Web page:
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On a Samsung ARM Chromebook, could nv-uboot easily boot to stock linux k
On a Samsung ARM Chromebook, could nv-uboot easily boot to stock linux kernels, by way of ARM-GRUB?
Fri, 10 Jan 2014 00:00:14 +0400
> one cannot boot from a stock linux kernel
One can, but Samsung ARM Chromebook is not fully supported by mainline
kernel. At least you'll miss wi-fi.You have few options here: take a
mainline kernel and apply all the fixes that you need from kernel tree
at Chromium project, or search if someone else have already done that.
That will be helpful for the whole Linux community, if you or someone
else will try to push needed fixes upstream.
> One currently must "borrow" the ChromeOS kernel
It's the kernel with best support for this machine. If you're trying
to avoid using Google's blobs, you may take the tree code from
(chromiumos/third_party/kernel -b release-R31-4731.B is what stable
Chrome OS uses atm) instead, which you're free to investigate prior
usage (an old building guide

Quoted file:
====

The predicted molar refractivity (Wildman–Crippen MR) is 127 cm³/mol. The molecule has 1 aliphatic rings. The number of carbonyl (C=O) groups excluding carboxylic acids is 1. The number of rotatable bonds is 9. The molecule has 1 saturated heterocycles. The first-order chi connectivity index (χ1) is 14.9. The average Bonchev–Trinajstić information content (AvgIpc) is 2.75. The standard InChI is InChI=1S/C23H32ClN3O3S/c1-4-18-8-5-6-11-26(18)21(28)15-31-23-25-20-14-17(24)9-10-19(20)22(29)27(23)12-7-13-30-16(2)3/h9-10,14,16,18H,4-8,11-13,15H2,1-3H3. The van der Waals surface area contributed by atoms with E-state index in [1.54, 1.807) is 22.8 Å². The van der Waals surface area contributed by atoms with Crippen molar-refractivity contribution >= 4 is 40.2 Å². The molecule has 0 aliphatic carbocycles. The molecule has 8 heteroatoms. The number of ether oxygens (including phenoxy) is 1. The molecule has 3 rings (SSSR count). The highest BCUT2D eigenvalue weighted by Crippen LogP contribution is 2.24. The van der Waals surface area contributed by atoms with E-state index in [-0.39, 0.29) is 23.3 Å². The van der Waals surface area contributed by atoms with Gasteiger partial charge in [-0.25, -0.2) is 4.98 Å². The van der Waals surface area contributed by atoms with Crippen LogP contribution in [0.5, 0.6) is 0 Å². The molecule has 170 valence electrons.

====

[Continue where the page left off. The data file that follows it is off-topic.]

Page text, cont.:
http://people.redhat.com/wcohen/chromebook/chrome_kernel.txt is mostly
You'll still need few proprietary components to get full hw support:
1) Mali GPU userland driver;
2) Wi-Fi firmware;
3) HW videocodec firmware (highly optional).
> and "sign" it
Besides booting of dev-keys signed images you may choose other
options: 1) replacing of stock u-boot with nv-u-boot (cracking of
Chromebook required); 2) setting a chain-loaded nv-u-boot.
You may then boot usual non-u-boot images with help of kexec (like
> The Debian folks are currently stuck on how to boot a stock linux kernel from
I doubt they're stuck. The wiki way is just the most easy and fast. I
had no problems in booting Linux from nv-u-boot, and there is nothing
distro-special about it. For Google's nv-u-boot you're just making a
combined image of exynos5250 device tree and your kernel in form of
zImage, and then booting it.
> as compared to, say, the much more mature and familiar GRUB
> There is a version of GRUB for ARM: http://sourceforge.net/projects/arm-grub/
I'm not sure that ARM version is that mature and stable as it's x86
counterpart. I've also never heard of it being used by default on any
commercial ARM device. Redboot and U-boot are mostly used by the ARM
hardware you'll find on market, and they're used to directly boot into
You're seem to be a man of your own habits. GRUB and other 2-nd stage
loaders are helpful on PC, where BIOS (and now EFI) knows little about
how to boot into OS. Contrary, on ARM, the 1-nd stage loaders which
are a firmware at same time are usually used, and there is easier to
learn it's ecosystem, than try to put an unneeded middleware.